He was an entirely different person after reading these stories.
Instead, St. Ignatius was enraptured by the fantastical tales of knights and ladies. He would often dwell upon these stories and place himself in them. He recounted later that he often “pictured to himself what he should do in honor of an illustrious lady, how he should journey to the city where she was, in what words he would address her, and what bright and pleasant sayings he would make use of, what manner of warlike exploits he should perform to please her.”
These tales fueled his life for some time and influenced how he looked at the world. It was a life divorced from Jesus Christ, taken up in many vain pursuits for power and glory.
It took a cannonball to set him straight, leaving him bedridden for an extended amount of time. While recuperating he desired to read more stories of knightly adventures. Providentially there were no such books around. This forced him to read two books that deeply shaped him and transformed him into another person. Ignatius explains what happened next in his autobiography (written in the third person).
As Ignatius had a love for fiction, when he found himself out of danger he asked for some romances to pass away the time. In that house there was no book of the kind. They gave him, instead, “The Life of Christ,” by Rudolph, the Carthusian, and another book called the “Flowers of the Saints,” both in Spanish. By frequent reading of these books he began to get some love for spiritual things. This reading led his mind to meditate on holy things, yet sometimes it wandered to thoughts which he had been accustomed to dwell upon before.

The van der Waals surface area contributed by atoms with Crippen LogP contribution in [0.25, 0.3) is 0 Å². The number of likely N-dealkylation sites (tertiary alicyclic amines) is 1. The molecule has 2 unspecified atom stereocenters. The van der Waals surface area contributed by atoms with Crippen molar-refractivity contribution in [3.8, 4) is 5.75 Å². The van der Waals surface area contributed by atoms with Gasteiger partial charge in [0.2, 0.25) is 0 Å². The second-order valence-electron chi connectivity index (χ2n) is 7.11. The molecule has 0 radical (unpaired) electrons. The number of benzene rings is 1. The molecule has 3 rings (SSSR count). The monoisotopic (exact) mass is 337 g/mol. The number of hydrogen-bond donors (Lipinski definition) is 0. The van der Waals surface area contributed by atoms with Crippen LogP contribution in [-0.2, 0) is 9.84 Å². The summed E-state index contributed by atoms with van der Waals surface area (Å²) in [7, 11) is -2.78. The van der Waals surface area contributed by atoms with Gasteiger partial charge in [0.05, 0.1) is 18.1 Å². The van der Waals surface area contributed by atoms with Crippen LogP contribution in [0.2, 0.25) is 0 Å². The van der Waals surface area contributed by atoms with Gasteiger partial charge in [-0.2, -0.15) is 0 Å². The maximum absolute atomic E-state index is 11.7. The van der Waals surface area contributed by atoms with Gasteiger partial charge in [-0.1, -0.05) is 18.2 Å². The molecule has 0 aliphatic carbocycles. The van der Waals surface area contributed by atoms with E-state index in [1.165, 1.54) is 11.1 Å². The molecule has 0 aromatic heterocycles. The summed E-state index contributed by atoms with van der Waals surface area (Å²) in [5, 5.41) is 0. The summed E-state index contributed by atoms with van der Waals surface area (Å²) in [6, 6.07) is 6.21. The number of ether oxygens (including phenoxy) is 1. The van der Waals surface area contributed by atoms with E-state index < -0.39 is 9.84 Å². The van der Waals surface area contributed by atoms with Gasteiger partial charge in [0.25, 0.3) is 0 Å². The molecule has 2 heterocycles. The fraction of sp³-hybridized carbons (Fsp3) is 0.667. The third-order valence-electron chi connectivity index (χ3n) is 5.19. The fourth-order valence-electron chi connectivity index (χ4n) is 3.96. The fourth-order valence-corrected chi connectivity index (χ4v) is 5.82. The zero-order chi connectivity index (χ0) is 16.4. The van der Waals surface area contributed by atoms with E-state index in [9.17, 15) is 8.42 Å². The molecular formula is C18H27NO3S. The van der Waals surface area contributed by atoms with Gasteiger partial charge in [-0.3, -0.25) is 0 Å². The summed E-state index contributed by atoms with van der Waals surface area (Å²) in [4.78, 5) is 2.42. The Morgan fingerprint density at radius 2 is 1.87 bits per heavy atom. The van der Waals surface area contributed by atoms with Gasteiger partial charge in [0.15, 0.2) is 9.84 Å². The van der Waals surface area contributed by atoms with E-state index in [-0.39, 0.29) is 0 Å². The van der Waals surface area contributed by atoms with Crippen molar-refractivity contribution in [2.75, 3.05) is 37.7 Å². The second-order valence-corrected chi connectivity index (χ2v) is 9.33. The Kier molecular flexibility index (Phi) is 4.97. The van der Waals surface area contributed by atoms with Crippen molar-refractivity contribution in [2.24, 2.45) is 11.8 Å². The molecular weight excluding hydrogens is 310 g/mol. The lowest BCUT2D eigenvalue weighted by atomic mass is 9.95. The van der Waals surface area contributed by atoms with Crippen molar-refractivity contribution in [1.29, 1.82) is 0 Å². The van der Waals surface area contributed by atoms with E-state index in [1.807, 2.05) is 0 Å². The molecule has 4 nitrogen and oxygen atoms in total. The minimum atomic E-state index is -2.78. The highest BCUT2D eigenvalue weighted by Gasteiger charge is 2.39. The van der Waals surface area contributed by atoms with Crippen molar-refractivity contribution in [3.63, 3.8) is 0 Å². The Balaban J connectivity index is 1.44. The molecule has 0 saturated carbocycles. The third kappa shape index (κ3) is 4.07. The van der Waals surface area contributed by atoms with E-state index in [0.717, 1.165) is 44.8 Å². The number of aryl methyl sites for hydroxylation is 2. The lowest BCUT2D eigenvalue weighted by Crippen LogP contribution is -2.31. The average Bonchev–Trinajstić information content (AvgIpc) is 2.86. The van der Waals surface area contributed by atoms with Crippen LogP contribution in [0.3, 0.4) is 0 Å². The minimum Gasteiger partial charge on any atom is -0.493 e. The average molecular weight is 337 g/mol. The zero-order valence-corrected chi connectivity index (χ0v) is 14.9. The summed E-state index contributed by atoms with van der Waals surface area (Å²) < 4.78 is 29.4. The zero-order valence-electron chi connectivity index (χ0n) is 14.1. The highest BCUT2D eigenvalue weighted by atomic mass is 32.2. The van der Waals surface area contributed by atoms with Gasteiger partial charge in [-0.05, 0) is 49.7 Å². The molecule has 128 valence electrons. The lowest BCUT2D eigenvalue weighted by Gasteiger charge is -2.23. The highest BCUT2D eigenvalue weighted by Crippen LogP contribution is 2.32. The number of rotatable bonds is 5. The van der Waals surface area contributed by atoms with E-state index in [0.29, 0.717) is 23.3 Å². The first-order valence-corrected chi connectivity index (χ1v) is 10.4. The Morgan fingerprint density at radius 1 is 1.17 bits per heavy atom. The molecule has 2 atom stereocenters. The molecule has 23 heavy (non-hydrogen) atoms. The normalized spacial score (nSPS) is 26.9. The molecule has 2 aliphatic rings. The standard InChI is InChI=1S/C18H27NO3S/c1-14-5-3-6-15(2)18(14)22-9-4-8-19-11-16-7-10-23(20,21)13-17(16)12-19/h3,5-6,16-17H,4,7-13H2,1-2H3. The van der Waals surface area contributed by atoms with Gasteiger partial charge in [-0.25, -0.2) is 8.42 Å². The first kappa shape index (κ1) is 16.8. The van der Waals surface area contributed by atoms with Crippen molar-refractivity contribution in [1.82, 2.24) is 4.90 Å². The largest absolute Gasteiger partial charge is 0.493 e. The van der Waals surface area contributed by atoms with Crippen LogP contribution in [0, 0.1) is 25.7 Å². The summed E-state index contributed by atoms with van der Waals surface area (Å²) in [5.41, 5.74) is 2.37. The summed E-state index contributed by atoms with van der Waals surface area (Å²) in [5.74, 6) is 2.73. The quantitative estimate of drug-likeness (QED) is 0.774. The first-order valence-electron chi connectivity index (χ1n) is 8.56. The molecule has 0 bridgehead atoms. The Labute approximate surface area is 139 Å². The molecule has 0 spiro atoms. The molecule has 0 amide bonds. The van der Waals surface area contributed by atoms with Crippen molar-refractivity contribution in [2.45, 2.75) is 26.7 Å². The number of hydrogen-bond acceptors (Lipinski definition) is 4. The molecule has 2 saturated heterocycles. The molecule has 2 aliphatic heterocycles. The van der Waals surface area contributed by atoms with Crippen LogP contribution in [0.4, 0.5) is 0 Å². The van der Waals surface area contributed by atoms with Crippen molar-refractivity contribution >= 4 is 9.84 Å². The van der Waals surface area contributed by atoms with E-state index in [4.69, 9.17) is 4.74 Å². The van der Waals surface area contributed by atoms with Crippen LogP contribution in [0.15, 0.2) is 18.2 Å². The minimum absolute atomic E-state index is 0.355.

While perusing the life of Our Lord and the saints, he began to reflect, saying to himself: “What if I should do what St. Francis did?” “What if I should act like St. Dominic?” He pondered over these things in his mind, and kept continually proposing to himself serious and difficult things. He seemed to feel a certain readiness for doing them, with no other reason except this thought: “St. Dominic did this; I, too, will do it.” “St. Francis did this; therefore I will do it.”
The lives of the saints cut straight to his heart and appealed to his innate desire to lead a life of adventure. This time, instead of being a brave knight winning the heart of a lady, Ignatius was inflamed to become a heroic saint and win the world for Jesus Christ.
As a result, Ignatius began to think more deeply about his own life and his need to repent for the many sins of his past. Once he fully recovered from the injury, Ignatius set out to the Holy Land on a pilgrimage to atone for those sins. He was a changed man and it didn’t take long for his new found zeal to be utilized in the proclamation of the Gospel.
He would go on to found the Society of Jesus, and desired each day to imitate the lives of the saints he read while convalescing. Through God’s grace, he was able to accomplish the tasks set out before him and became one of the most beloved saints of all time.
All because he read the lives of the saints and the life of Jesus Christ.
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